Cloud Hack-A-Thon Shows That Security is a Big Concern With Public Clouds

Have you ever thought about how hackers target public cloud infrastructures such as the Amazon AWS? Since Amazon is the most popular public cloud, CloudPassage decided to answer this question by inviting hackers to a competition that paid out a hefty $5,000 to the first person who could gain access to a cloud infrastructure that they setup with Amazon AWS. The cloud that CloudPassage setup consisted of 2 Microsoft based operating systems and 4 Linux based operating systems. CloudPassage, a cloud security firm, setup the servers using default settings and a basic configuration. Four hour after the competition had begun; one of the hackers was able to gain administrator access to the system thus netting the $5,000 bounty.

The man who won the prize is named Gus Gray. Gray is a 28 year old first year technology associate and he is currently pursuing his bachelors in computer science degree at Cal Poly State in San Luis Obispo. You would think that the “Hack” that Gray found is some elaborate security exploit however the method that Gray used was quite rudimentary. Gray began researching the OS and applications installed on the image used to spin up the servers. While he conducted his research, he noticed an application that was used for remote access that was installed a convenience to system administrators. Gray realized that the application had a default password that needed to be changed once a system administrator began using it. Since this password hadn’t been setup yet, the default password logged him in and gave him administrator access over the box.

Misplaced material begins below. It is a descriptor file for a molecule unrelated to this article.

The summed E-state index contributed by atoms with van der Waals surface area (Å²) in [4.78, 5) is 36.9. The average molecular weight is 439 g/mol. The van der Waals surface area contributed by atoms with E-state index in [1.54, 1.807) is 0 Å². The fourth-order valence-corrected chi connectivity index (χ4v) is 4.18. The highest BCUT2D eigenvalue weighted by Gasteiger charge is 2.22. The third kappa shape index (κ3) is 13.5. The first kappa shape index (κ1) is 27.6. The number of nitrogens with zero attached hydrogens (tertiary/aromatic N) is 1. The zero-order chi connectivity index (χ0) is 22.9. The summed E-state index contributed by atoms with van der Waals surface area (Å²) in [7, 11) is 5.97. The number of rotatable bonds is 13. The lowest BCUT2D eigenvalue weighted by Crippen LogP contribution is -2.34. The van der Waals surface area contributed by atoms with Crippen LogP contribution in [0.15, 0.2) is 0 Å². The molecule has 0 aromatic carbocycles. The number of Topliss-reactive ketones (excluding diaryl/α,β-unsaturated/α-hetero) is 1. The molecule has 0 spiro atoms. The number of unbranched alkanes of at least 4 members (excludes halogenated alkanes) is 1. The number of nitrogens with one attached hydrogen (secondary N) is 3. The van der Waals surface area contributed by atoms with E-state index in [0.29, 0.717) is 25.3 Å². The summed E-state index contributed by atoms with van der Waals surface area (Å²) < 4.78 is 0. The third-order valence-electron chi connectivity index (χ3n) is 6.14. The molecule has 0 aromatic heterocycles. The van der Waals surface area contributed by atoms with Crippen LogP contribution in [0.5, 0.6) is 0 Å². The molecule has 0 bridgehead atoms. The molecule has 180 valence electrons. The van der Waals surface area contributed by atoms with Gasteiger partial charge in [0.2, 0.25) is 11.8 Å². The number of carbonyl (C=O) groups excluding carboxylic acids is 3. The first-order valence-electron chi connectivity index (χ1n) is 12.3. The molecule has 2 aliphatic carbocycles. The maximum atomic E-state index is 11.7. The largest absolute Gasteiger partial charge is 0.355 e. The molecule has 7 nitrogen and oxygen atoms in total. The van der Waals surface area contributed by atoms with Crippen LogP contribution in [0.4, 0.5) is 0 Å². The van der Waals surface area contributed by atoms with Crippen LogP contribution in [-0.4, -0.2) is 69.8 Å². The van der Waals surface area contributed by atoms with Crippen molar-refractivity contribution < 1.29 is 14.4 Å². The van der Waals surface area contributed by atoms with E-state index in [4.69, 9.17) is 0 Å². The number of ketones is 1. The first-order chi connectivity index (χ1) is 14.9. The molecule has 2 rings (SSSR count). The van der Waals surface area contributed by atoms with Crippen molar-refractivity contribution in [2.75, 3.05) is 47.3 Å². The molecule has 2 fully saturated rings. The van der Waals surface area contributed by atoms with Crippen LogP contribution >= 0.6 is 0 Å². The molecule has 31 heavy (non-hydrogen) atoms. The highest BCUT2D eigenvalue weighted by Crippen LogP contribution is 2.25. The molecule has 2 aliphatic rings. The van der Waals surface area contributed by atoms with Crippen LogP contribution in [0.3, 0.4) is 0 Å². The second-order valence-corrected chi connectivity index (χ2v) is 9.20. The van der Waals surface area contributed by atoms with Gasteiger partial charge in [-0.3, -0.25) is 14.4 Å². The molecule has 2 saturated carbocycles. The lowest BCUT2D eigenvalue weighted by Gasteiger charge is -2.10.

CloudBridge awarded him his prize and it is unclear what Gray’s intentions for the money are. Andrew Hay is the Director of Applied Security Research at CloudPassage. He was quoted as saying, “People use cloud because it is fast, it is cheap, and it takes little to no time to get up and running.” Hay was asked about the lack of security in most cloud environments and he replied by saying, “They’re not thinking of these security ramifications.”